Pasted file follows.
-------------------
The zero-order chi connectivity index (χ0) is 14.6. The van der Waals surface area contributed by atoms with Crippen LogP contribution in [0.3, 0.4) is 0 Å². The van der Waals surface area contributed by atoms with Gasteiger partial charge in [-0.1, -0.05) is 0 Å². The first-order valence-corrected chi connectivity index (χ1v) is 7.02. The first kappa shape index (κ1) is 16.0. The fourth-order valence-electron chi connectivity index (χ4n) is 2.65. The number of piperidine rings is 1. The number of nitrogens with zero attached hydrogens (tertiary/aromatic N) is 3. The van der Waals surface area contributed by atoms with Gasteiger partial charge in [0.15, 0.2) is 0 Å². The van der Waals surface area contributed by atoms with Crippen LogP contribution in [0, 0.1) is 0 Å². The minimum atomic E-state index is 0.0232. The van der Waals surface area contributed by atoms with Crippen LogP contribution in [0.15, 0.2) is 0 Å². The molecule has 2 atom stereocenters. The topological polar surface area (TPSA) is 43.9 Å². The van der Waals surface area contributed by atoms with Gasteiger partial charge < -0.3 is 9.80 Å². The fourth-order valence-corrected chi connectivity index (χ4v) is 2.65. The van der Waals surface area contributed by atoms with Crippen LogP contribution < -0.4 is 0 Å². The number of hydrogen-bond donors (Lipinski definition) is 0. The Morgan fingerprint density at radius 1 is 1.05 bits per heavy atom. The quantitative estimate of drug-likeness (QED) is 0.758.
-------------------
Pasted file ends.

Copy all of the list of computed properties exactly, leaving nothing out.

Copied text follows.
The zero-order chi connectivity index (χ0) is 14.6. The van der Waals surface area contributed by atoms with Crippen LogP contribution in [0.3, 0.4) is 0 Å². The van der Waals surface area contributed by atoms with Gasteiger partial charge in [-0.1, -0.05) is 0 Å². The first-order valence-corrected chi connectivity index (χ1v) is 7.02. The first kappa shape index (κ1) is 16.0. The fourth-order valence-electron chi connectivity index (χ4n) is 2.65. The number of piperidine rings is 1. The number of nitrogens with zero attached hydrogens (tertiary/aromatic N) is 3. The van der Waals surface area contributed by atoms with Gasteiger partial charge in [0.15, 0.2) is 0 Å². The van der Waals surface area contributed by atoms with Crippen LogP contribution in [0, 0.1) is 0 Å². The minimum atomic E-state index is 0.0232. The van der Waals surface area contributed by atoms with Crippen LogP contribution in [0.15, 0.2) is 0 Å². The molecule has 2 atom stereocenters. The topological polar surface area (TPSA) is 43.9 Å². The van der Waals surface area contributed by atoms with Gasteiger partial charge < -0.3 is 9.80 Å². The fourth-order valence-corrected chi connectivity index (χ4v) is 2.65. The van der Waals surface area contributed by atoms with Crippen LogP contribution < -0.4 is 0 Å². The number of hydrogen-bond donors (Lipinski definition) is 0. The Morgan fingerprint density at radius 1 is 1.05 bits per heavy atom. The quantitative estimate of drug-likeness (QED) is 0.758.